Only 28 percent of Canadian small businesses have been able to maintain or exceed normal revenues during the COVID-19 pandemic. That’s a problem when you consider Canadian small businesses employ over 8.4 million people, or 70 percent of Canada’s private labour force. As the initial shockwaves from the pandemic subside, thousands of small businesses employing millions of people are looking to recover and rebuild.
In a recently streamed BetaKit Live, Cisco Canada Director of Innovation, Wayne Cuervo, joined Erin Bury, CEO of Willful, and Jeremy Hedges, founder of The Canadian Shield, in a conversation on how small businesses could both survive and thrive post-pandemic. Each provided a different perspective on how entrepreneurs could stay flexible, take advantage of new opportunities, and lead with empathy.
When the pandemic hit, legal tech startup Willful was in an interesting position. Like many companies, it didn’t know how the pandemic would affect business. Still, CEO Erin Bury made a tough call early on: she turned off all marketing.
“It seemed a bit tone-deaf,” said Bury, talking about Willful’s upbeat and humour-focused marketing strategy during a pandemic causing anxiety, fear, and loss.
“Businesses that have had a digital-first capability are the most resilient.”
– Wayne Cuervo
However, the pandemic also made end of life, wills, and estate planning very prominent in people’s minds, which Bury said opened the floodgates to 101-level questions about each. In response, Bury focused all her marketing efforts on genuine Q&A-style educational content on Twitter and Instagram. She also tried TikTok, as the platform was surging in use during the early days of the pandemic, giving Willful a leg up on competitors – i.e., traditional lawyers – who were slower to adopt digital channels.
Hedges, on the other hand, demonstrated flexible leadership in a completely different way. His company InkSmith uses 3D and laser printing to help schools add tech to their classrooms. When COVID hit, Hedges took InkSmith’s 3D printers and used them to develop personal protective equipment (PPE) for the company’s hometown of Waterloo.
“It was less a well-thought-out decision than wanting to help Waterloo region,” said Hedges. “A couple days later, Ontario Health called us.”
As demand for PPE surged – and shortages loomed – Hedges took the manufacturing capability of InkSmith and spun-out a separate company, The Canadian Shield. Hedges said that that demand for PPE led the company to increase its manufacturing capacity by 10 times, receiving orders for over 16 million face shields as Canada sought to become PPE manufacturing independent during the crisis.
Building business resilience
Responding to Bury and Hedges’ stories, Cuervo spoke about the ongoing shift to remote work and how the pandemic laid bare the need for business continuity and resiliency plans that involve not just entrepreneurial creativity, but technology.
“Businesses that have had a digital-first capability are the most resilient,” said Cuervo.
According to Cuervo, there are three key elements to business continuity and resiliency plans: access to customers through new channels if current channels no longer work, ensuring employees can safely deliver their work from anywhere, and that their work output is secure despite the unlimited number of connections and physical locations employees can now work from.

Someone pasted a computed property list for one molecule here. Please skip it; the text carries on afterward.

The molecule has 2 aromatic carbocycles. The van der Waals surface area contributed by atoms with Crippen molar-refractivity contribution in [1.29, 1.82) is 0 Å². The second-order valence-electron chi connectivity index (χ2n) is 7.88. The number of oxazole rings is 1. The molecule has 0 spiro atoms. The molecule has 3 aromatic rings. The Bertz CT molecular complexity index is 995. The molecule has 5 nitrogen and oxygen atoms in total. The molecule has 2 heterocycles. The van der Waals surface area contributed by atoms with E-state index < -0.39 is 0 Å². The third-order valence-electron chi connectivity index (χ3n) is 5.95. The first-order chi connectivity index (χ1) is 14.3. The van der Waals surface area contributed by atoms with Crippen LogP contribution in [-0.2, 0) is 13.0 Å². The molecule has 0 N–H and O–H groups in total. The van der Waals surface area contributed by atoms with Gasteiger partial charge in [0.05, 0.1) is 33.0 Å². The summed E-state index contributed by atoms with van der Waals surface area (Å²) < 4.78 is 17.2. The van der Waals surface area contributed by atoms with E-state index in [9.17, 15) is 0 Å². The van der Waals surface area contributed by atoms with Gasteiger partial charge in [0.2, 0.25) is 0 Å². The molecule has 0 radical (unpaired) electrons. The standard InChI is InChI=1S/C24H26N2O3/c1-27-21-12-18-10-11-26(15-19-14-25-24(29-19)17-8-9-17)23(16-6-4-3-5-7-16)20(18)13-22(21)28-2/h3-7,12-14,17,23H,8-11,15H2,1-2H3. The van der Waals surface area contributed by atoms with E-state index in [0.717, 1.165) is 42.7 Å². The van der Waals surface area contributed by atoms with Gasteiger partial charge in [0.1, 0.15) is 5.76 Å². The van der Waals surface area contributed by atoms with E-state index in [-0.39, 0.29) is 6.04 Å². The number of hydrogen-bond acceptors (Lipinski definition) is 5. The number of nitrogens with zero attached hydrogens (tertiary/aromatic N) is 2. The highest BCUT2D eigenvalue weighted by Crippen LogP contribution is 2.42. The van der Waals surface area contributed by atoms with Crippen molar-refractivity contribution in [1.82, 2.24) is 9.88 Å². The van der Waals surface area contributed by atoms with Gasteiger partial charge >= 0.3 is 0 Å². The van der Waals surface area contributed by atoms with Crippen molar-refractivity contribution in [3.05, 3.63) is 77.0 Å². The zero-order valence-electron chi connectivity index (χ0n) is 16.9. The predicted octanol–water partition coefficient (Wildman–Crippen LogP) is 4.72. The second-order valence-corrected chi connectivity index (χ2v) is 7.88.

Developing that resilience, Cuervo said, requires prioritizing both revenue-generating activities and the important things like professional development and cybersecurity that too easily get pushed down the list.
Leading with empathy
Crisis management requires more than flexibility and creativity, however. Startup leaders also have to guide their teams through difficult times with empathy.
Hedges saw this need firsthand with his team. While running both The Canadian Shield and InkSmith, Hedges was working 14-16 hour days and quickly burning himself out. But more troubling was that his actions sent cues to his teams that they had to work long days as well, so his entire staff was well on its way to burnout. To combat this, Hedges said he immediately began to prioritize his mental and physical health. His team took those cues as well, using Hedges’ example as permission to focus on self-care.
“When you’re the founder, you might drag people along at a pace they can’t manage,” he said, adding “I did it first, then other people realized it was OK.”
Empathetic leadership can also be focused on your customers, a lesson Bury learned when the pandemic all but shut down in-person gatherings. Despite pandemic social distancing, wills still need to be signed in-person and with a physical copy. So while more people than ever were looking to make end of life plans, many people who either lived alone or were without access to a printer were stuck.
The Willful team thought about how to solve this problem for its customers, and came up with a simple solution. During the early days of the pandemic, Willful would print and mail a physical copy of your will if you lost access to a printer. Bury herself is also working to get certified as an official witness so she can co-sign wills for customers, meaning Willful can better serve people who live alone or are forced into isolation during the pandemic. In the end, Bury said Willful printed and shipped over 400 wills for customers that otherwise would have been invalid due to pandemic restrictions.
To hear more from Willful, Cisco, and the Canadian Shield, watch the full BetaKit Live conversation below.